The colonial frontlines are everywhere: urban Native organizing in Vancouver

This article originally appeared in ROAR magazine here.

“I brought you all some water.” I joined the ragtag crew of six holding our “All Nations Unite With Wet’suwet’en” banner across the lane of semi-truck traffic heaving out of the Port of Vancouver. We had been standing, rotating positions, for five hours now.

A hundred feet away, 200 people formed a square around the intersection of Hastings Street and Clark Drive, blocking semis, buses, and drivers headed to the glass towers of downtown. At the centre of the intersection, Elders from local nations sang and drummed. With a pivot of their feet, they honored the four directions: north, south, east, and west.

I walked back to the intersection and stood with the man from yesterday’s march. He had been making his way through the crowd, offering people sage for smudging, a common cleansing ceremony. He held out his hands.

“I have to go soon. I didn’t smudge you yet. I want to give you this.” His hands held the abalone shell, the burning medicine, and feathers. Then, he looked me steadily in the eye and said, “I see you. We see you.”

Tears blurred my vision. I brought the smudge bowl to the table under the tent and cleared away bags of chips and plastic containers of muffins. I smudged. The medicine drifted through the air, and Dennis, the man from Moricetown on the Wet’suwet’en nation, walked away, toward the east. I held the feathers until, exhausted and triumphant, we marched out of the intersection as the winter dusk fell in the late afternoon.

That day, January 9, 2019, urban Native organizers led a six-hour blockade of the Port of Vancouver. We were responding to attacks by the RCMP, Canada’s paramilitary police force, on Wet’suwet’en people who have reoccupied their territory since 2010. The RCMP have been authorized by the British Columbia Supreme Court to forcibly clear a path for the construction stage of Coastal GasLink’s fracked gas pipeline. We targeted the Port because it is one of the most valuable economic sites in Vancouver, with goods worth hundreds of thousands of dollars passing through the Port each hour. We targeted the Port to show the colonial state that Indigenous people will not sit quietly by while our cousins and comrades are under attack.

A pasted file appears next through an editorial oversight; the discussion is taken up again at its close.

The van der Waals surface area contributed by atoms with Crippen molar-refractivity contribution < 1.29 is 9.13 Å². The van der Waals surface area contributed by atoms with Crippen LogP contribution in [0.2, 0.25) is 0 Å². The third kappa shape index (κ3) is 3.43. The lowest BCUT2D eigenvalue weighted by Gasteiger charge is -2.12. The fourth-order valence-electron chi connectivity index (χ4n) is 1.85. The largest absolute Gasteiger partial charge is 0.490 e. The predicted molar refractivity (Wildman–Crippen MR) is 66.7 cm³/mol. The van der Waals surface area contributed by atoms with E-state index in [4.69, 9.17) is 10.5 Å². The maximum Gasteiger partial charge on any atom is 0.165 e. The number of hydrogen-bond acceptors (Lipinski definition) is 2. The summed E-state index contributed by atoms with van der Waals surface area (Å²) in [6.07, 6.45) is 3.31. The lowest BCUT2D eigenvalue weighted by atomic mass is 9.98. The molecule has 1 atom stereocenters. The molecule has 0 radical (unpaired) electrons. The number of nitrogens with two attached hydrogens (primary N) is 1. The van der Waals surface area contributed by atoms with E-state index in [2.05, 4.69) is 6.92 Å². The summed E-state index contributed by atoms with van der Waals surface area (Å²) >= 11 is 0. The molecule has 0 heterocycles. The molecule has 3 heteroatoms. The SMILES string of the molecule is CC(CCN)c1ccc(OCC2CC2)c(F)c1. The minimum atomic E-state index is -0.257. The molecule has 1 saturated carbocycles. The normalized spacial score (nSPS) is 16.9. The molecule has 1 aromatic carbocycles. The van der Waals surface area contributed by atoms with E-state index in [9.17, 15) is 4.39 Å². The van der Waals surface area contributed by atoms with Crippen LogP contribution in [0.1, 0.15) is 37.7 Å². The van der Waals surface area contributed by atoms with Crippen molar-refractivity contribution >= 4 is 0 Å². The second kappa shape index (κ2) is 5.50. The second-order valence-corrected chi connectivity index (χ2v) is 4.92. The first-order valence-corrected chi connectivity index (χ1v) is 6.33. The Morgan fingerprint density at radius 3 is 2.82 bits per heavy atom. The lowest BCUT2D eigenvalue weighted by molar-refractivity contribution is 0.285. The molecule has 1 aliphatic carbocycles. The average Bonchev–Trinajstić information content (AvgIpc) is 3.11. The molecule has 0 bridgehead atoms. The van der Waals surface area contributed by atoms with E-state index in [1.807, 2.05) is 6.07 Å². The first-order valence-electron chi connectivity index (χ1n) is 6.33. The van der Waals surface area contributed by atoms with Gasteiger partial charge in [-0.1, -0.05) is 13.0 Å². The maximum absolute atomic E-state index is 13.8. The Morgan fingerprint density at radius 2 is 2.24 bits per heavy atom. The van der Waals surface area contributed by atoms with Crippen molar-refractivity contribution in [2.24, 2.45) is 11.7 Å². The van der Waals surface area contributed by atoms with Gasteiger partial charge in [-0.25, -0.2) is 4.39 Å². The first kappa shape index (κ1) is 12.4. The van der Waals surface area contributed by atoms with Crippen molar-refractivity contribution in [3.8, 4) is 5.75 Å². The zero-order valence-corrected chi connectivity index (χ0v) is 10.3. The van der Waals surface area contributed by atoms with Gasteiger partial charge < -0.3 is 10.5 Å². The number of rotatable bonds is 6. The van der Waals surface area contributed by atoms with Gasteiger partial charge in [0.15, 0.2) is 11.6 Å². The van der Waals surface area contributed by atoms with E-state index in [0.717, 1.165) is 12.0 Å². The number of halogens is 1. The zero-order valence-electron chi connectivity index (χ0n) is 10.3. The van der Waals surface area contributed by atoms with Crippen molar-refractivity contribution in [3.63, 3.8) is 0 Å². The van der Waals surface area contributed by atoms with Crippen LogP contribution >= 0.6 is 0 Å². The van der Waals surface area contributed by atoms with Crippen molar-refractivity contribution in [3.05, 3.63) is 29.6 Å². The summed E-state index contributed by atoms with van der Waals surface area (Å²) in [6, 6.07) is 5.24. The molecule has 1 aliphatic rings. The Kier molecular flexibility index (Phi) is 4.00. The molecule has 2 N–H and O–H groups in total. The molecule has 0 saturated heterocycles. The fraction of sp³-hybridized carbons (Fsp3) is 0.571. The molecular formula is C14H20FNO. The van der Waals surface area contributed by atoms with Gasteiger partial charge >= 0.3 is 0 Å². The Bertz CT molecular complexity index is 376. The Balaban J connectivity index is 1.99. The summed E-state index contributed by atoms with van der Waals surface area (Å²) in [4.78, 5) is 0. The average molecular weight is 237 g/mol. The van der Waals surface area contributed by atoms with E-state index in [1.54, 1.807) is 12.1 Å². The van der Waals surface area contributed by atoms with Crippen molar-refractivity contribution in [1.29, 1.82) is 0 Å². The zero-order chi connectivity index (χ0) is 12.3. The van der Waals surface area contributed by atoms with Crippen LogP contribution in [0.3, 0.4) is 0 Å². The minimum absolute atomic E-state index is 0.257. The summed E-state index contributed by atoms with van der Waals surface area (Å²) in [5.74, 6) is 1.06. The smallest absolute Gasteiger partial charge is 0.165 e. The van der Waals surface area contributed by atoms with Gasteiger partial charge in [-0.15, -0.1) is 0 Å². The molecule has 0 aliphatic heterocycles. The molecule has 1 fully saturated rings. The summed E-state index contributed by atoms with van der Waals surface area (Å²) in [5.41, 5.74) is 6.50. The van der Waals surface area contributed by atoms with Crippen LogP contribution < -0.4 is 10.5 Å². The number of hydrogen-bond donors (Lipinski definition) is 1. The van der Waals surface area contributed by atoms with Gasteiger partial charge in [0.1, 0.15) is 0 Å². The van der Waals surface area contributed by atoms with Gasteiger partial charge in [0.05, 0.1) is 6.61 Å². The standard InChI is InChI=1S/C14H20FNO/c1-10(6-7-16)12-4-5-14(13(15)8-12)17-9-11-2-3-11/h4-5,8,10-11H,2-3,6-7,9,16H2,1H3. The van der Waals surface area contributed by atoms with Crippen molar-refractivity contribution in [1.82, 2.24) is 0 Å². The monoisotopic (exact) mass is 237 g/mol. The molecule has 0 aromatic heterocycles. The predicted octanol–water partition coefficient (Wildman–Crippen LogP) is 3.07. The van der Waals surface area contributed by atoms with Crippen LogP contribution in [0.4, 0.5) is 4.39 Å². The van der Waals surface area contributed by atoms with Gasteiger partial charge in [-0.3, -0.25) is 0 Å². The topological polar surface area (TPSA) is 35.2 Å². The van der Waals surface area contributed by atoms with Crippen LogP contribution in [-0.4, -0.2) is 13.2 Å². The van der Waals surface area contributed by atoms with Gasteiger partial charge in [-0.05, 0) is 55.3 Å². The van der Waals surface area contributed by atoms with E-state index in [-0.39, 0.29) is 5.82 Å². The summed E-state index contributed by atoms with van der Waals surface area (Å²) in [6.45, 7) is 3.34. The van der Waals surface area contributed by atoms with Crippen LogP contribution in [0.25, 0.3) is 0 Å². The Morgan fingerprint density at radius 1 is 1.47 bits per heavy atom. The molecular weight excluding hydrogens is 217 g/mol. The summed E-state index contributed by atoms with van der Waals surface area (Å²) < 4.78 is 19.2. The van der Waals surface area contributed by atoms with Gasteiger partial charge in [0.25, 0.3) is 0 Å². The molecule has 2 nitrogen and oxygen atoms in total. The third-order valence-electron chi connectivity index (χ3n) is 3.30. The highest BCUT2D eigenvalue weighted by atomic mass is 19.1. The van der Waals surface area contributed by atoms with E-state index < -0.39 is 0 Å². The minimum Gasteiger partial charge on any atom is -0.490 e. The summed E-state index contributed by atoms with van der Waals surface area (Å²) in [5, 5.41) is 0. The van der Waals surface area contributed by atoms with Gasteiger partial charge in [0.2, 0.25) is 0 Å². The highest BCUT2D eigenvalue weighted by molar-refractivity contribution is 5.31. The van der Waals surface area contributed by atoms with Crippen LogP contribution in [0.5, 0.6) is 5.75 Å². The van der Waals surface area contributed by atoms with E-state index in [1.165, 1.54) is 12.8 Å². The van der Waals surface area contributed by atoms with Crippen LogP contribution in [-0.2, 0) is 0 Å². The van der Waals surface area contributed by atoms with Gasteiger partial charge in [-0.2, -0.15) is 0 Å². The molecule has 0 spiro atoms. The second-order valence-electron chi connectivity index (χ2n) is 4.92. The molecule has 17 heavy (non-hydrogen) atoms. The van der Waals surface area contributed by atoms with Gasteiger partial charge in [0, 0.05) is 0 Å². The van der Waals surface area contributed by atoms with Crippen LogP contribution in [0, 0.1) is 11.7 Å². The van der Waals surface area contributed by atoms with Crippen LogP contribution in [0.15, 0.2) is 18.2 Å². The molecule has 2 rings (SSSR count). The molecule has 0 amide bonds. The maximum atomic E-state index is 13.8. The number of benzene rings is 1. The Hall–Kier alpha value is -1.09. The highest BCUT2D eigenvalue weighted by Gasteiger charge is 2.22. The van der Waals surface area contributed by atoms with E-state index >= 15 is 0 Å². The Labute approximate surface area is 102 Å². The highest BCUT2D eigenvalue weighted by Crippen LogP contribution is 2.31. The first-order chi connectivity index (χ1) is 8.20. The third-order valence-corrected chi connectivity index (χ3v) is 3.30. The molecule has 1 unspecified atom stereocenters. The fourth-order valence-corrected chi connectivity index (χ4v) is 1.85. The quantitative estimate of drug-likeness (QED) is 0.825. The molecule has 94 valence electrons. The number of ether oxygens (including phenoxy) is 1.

Since December 10, 2018, we have organized five other solidarity actions in Vancouver. We have occupied Coastal GasLink’s corporate offices; organized three simultaneous sit-ins of New Democrat Party (NDP) politicians’ offices, the “progressive” Party in BC under whose direction the RCMP is acting; led a march through downtown that blocked two bridges; mobilized 1,500 people into the streets of Vancouver to hear inspiring speeches; and, most recently, blockaded a rail line that leads into and out of the Port.

These actions have been strong, righteous acts of solidarity with the Wet’suwet’en nation in northern British Columbia. As urban Native organizers, we stand by our cousins and comrades at Wet’suwet’en.

This moment of organizing is fierce, but within our own communities, we talk quietly about the absence of sustained urban Native organizing, outside of the “flashpoints” of solidarity actions that we often lead in the city for Indigenous land defenders on the remote frontlines. In settler-colonial Canada, these flashpoints inevitably come every few years, but our organizing does not sustain itself beyond our reactions to violations of Indigenous sovereignty on the land.

Many of us wonder: where is our movement?

Red Power roots

There is an incredible history of urban Native organizing in Canada and the United States. One of the most famous was the Indigenous sovereigntist Red Power movement, which was most active and visible between the 1960s and the 1980s. Many groups organized during Red Power, but perhaps the most popularly known organization is the American Indian Movement. Red Power was sparked when Indigenous fishing rights, secured through treaties, were threatened. In response, Indigenous activists in Washington State staged “fish-ins,” risking arrest to fish in their own waters. Then in 1969, the 19-month reoccupation of Alcatraz Island in the San Francisco Bay gained massive mainstream media attention and pushed issues of Native sovereignty and rights into the public discourse. Red Power was a pan-Indian movement that focused on unity between diverse Indigenous nations in the face of the colonial states of the US and Canada.

There are many ways that the stories of Red Power are told. Many who lived through the era speak about the movement’s internalization of colonized gender roles, and how this affected the leadership of women and two-spirit people. And most storytellers agree that the politics within Red Power shifted from a pan-Indian sense of unity to revitalizing cultural and spiritual practices specific to individual nations. On the ground, this often meant leaving the city as a site of organizing and going back to reservation or rural Indigenous communities.